Journal Article Histone Deacetylase Inhibitor Induced Radiation Sensitization Effects on Human Cancer Cells after Photon and Hadron Radiation Exposure

Gerelchuluun, Ariungerel  ,  Maeda, Junko  ,  Manabe, Eri  ,  Brents, Colleen  ,  Sakae, Takeji  ,  Fujimori, Akira  ,  Chen, David  ,  Tsuboi, Koji  ,  Kato, Takamitsu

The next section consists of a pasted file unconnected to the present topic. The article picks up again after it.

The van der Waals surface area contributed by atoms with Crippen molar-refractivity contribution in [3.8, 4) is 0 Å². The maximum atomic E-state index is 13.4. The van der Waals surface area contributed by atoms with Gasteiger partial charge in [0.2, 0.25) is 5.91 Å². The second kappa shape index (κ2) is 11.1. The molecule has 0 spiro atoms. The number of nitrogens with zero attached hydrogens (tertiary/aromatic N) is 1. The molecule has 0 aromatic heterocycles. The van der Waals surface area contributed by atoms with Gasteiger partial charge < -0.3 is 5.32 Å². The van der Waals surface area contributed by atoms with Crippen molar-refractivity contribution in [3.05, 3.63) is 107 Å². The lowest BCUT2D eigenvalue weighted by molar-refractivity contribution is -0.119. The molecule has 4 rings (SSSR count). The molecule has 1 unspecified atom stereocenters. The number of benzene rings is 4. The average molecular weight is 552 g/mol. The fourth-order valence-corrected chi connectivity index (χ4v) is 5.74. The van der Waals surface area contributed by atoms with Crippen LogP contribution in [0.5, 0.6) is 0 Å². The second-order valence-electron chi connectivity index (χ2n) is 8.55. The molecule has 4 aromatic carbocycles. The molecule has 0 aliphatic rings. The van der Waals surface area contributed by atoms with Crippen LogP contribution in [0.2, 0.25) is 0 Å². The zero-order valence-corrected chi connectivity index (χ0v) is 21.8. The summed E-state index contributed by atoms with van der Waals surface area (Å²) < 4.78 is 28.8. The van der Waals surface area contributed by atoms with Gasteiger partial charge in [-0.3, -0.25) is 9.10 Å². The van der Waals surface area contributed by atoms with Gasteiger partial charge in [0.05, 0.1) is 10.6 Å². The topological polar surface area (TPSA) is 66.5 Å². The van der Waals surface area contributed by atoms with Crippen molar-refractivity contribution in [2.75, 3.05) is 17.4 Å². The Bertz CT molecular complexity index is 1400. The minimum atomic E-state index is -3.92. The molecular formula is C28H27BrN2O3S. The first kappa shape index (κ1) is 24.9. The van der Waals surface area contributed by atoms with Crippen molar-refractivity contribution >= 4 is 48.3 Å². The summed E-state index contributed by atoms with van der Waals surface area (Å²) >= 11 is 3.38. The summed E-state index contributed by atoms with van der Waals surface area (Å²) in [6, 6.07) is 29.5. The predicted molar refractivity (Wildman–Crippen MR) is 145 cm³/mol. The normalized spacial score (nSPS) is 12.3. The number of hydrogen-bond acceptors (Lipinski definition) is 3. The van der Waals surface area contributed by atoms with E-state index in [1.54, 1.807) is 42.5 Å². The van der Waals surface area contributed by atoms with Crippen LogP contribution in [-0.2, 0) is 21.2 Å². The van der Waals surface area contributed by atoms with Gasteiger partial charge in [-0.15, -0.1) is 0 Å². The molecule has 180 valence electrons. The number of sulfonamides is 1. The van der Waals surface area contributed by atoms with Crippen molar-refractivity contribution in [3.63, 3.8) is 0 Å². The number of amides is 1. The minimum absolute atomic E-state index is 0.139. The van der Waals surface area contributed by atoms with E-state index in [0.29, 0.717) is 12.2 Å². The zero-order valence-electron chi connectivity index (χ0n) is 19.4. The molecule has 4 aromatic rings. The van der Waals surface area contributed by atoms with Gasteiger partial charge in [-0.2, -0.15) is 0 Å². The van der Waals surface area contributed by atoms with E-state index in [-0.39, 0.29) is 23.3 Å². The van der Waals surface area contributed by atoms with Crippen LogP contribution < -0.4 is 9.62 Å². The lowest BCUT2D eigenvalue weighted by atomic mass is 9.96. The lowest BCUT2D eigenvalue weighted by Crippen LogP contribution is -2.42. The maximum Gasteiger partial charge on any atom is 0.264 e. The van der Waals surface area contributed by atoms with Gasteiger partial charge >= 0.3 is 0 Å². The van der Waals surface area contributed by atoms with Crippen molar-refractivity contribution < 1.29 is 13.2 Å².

Suberoylanilide hydroxamic acid (SAHA) is a histone deacetylase inhibitor, which has been widely utilized throughout the cancer research field. SAHA-induced radiosensitization in normal human fibroblasts AG1522 and lung carcinoma cells A549 were evaluated with a combination of γ-rays, proton, and carbon ion exposure. Growth delay was observed in both cell lines during SAHA treatment; 2 μM SAHA treatment decreased clonogenicity and induced cell cycle block in G1 phase but 0.2 μM SAHA treatment did not show either of them. Low LET (Linear Energy Transfer) irradiated A549 cells showed radiosensitization effects on cell killing in cycling and G1 phase with 0.2 or 2 μM SAHA pretreatment. In contrast, minimal sensitization was observed in normal human cells after low and high LET radiation exposure. The potentially lethal damage repair was not affected by SAHA treatment. SAHA treatment reduced the rate of γ-H2AX foci disappearance and suppressed RAD51 and RPA (Replication Protein A) focus formation. Suppression of DNA double strand break repair by SAHA did not result in the differences of SAHA-induced radiosensitization between human cancer cells and normal cells. In conclusion, our results suggest SAHA treatment will sensitize cancer cells to low and high LET radiation with minimum effects to normal cells.

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